Paris Commune (1789-1795)

From New World Encyclopedia
Hôtel de Ville, Paris, on 9 Thermidor

The Paris Commune during the French Revolution was the government of Paris from 1789 until 1795. Established in the Hôtel de Ville just after the storming of the Bastille, it consisted of 144 delegates elected by the 60 divisions of the city. The first mayor was Jean Sylvain Bailly, a relatively moderate Feuillant who supported constitutional monarchy. He was succeeded in November 1791 by Pétion de Villeneuve after Bailly's unpopular use of the National Guard to disperse a riotous assembly in the Champ de Mars (July 17, 1791).

By 1792, the Commune was dominated by those Jacobins who were not in the Legislative Assembly due to the Self-Denying Ordinance. The new Commune meant that there was a genuinely revolutionary challenge to the Legislative Assembly, though its practical victories were always limited and temporary. The violence provoked by the Jacobins, who dominated the Commune and their excesses created a backlash that led to their downfall in the Thermidorian Reaction. The leaders of the Commune were executed which led to its disestablishment in 1795.

Legislative origins and early history

When Louis XVI ascended to the throne, he initially sought to establish better relations with a Paris that had felt subordinate to Versailles. In 1774 he restored the Parlement of Paris - a court of nobles that had previously been abolished. Still, its powers were limited, Economic pressures meant that Versailles imposed austerity measures on the military and policing structures of Paris, incentivizing disloyalty to the crown among soldiers and the police.[1] These austerity measures and the perceived frivolity of royal spending created popular anger. Radical pamphleteering and meetings started to become a key part of the Parisian bourgeois intellectual culture. On January 24, 1789, in the midst of a financial crisis, the King summoned the Estates General of 1789. They met on May 5. The intention of the King was to approve taxes, but the Third Estate, comprised on urban workers and rural peasants, was interested in greater representation. Amid this frustration and the wider contemporary social upheavals in France, on June 25, 1789, 12 representatives from three different parts of the city voted in favor of creating a united Parisian municipality. Further reforms proposed by Nicolas de Bonneville aimed to create a Parisian Bourgeois Guard that would later become a National Guard (composed of 48,000 citizens) and a Commune that would have its own assembly which named itself L'Assemblée Générale des Électeurs de la Commune de Paris. Before its formal establishment, there had been much popular discontent on the streets of Paris over who represented the true Commune, and who had the right to rule the Parisian people.[2]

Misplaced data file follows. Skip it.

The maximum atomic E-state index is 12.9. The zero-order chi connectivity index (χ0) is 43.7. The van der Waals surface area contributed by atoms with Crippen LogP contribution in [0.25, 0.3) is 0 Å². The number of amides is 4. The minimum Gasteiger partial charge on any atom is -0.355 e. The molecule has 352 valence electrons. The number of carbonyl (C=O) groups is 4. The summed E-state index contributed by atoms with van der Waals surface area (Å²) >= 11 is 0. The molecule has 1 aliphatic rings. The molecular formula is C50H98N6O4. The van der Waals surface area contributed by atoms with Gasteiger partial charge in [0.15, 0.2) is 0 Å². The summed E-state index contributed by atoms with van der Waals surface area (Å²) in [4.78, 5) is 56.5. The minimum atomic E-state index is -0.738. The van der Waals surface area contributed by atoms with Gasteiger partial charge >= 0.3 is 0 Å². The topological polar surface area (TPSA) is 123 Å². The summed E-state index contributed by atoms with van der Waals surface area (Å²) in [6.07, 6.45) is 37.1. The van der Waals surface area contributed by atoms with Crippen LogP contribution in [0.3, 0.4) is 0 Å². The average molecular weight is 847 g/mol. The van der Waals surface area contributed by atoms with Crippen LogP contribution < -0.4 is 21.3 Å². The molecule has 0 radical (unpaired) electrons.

This Commune was established on July 11, 1789 just days before the storming of the Bastille on July 14.[3] On July 20, each district of Paris elected 2 representatives, creating an assembly of 120 representatives who primarily came from the Third Estate. In Spring 1790 the departments of France were reorganized; the Paris Commune was divided up into 48 revolutionary sections of Paris and allowed to discuss the election of a new mayor. Louis XVI himself gave permission on May 21, 1790. Each section was granted its own popular militia, civil committee, and revolutionary committee. These sections acted as intermediaries between local populations (largely sans-culottes) and the legislative Paris Commune. They initially dealt with legal and civil concerns, but the sections became increasingly radicalized, focusing on political issues and struggles.

On February 24, 1792 the Conseil Général de la Commune was installed. It consisted of 24 members, under whom were Etienne Clavière, Pierre-Joseph Cambon, Sergent-Marceau, René Levasseur and the King. Manuel was appointed as procureur of the commune, representing the King.[4] In early March the Paris Department was placed above the Commune in all matters of general order and security. It had the right to suspend the Commune's decisions and to dispose of the army against her in case of emergency.

The distinction between an active and passive citizen was abolished by the Commune on July 25, 1792 as the Commune became increasingly Jacobin in its orientation, and ideas of full citizenship were beginning to take root. The theoretical basis for the establishment of the Commune meant that administrative power could be brought closer to the people in a revolutionary manner, and Paris could achieve localization of revolutionaries to modernize the city and country, along with creating a rational framework or administration that could function efficiently without agents of the state.[5]

The insurrection on 10 August 1792